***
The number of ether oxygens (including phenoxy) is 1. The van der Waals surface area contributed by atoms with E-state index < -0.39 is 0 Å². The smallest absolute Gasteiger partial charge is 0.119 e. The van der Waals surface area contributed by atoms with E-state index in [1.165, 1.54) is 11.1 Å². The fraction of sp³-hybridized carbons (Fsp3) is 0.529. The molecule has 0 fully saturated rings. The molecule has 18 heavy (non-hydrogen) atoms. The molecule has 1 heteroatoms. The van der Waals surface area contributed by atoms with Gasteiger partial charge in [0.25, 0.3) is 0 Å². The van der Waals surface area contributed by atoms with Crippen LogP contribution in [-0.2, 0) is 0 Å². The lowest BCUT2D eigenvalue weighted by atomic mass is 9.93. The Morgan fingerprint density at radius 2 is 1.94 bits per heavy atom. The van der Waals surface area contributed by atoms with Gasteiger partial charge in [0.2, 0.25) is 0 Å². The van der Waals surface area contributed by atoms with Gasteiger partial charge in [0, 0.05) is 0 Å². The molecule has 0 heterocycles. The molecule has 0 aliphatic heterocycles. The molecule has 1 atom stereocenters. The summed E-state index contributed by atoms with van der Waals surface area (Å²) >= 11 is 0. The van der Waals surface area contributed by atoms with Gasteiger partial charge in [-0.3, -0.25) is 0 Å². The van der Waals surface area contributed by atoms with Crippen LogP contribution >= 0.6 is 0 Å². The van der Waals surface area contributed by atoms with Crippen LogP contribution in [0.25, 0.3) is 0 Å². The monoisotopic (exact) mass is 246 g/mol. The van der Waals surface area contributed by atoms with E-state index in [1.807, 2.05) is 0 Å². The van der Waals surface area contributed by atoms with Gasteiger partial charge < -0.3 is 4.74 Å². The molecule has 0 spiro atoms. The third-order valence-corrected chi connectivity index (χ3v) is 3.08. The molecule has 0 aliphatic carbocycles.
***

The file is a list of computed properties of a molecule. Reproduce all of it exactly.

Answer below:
The number of ether oxygens (including phenoxy) is 1. The van der Waals surface area contributed by atoms with E-state index < -0.39 is 0 Å². The smallest absolute Gasteiger partial charge is 0.119 e. The van der Waals surface area contributed by atoms with E-state index in [1.165, 1.54) is 11.1 Å². The fraction of sp³-hybridized carbons (Fsp3) is 0.529. The molecule has 0 fully saturated rings. The molecule has 18 heavy (non-hydrogen) atoms. The molecule has 1 heteroatoms. The van der Waals surface area contributed by atoms with Gasteiger partial charge in [0.25, 0.3) is 0 Å². The van der Waals surface area contributed by atoms with Crippen LogP contribution in [-0.2, 0) is 0 Å². The lowest BCUT2D eigenvalue weighted by atomic mass is 9.93. The Morgan fingerprint density at radius 2 is 1.94 bits per heavy atom. The van der Waals surface area contributed by atoms with Gasteiger partial charge in [0.2, 0.25) is 0 Å². The van der Waals surface area contributed by atoms with Gasteiger partial charge in [0, 0.05) is 0 Å². The molecule has 0 heterocycles. The molecule has 0 aliphatic heterocycles. The molecule has 1 atom stereocenters. The summed E-state index contributed by atoms with van der Waals surface area (Å²) >= 11 is 0. The van der Waals surface area contributed by atoms with Gasteiger partial charge in [-0.3, -0.25) is 0 Å². The van der Waals surface area contributed by atoms with Crippen LogP contribution >= 0.6 is 0 Å². The van der Waals surface area contributed by atoms with Crippen LogP contribution in [0.25, 0.3) is 0 Å². The monoisotopic (exact) mass is 246 g/mol. The van der Waals surface area contributed by atoms with E-state index in [1.807, 2.05) is 0 Å². The van der Waals surface area contributed by atoms with Gasteiger partial charge < -0.3 is 4.74 Å². The molecule has 0 spiro atoms. The third-order valence-corrected chi connectivity index (χ3v) is 3.08. The molecule has 0 aliphatic carbocycles.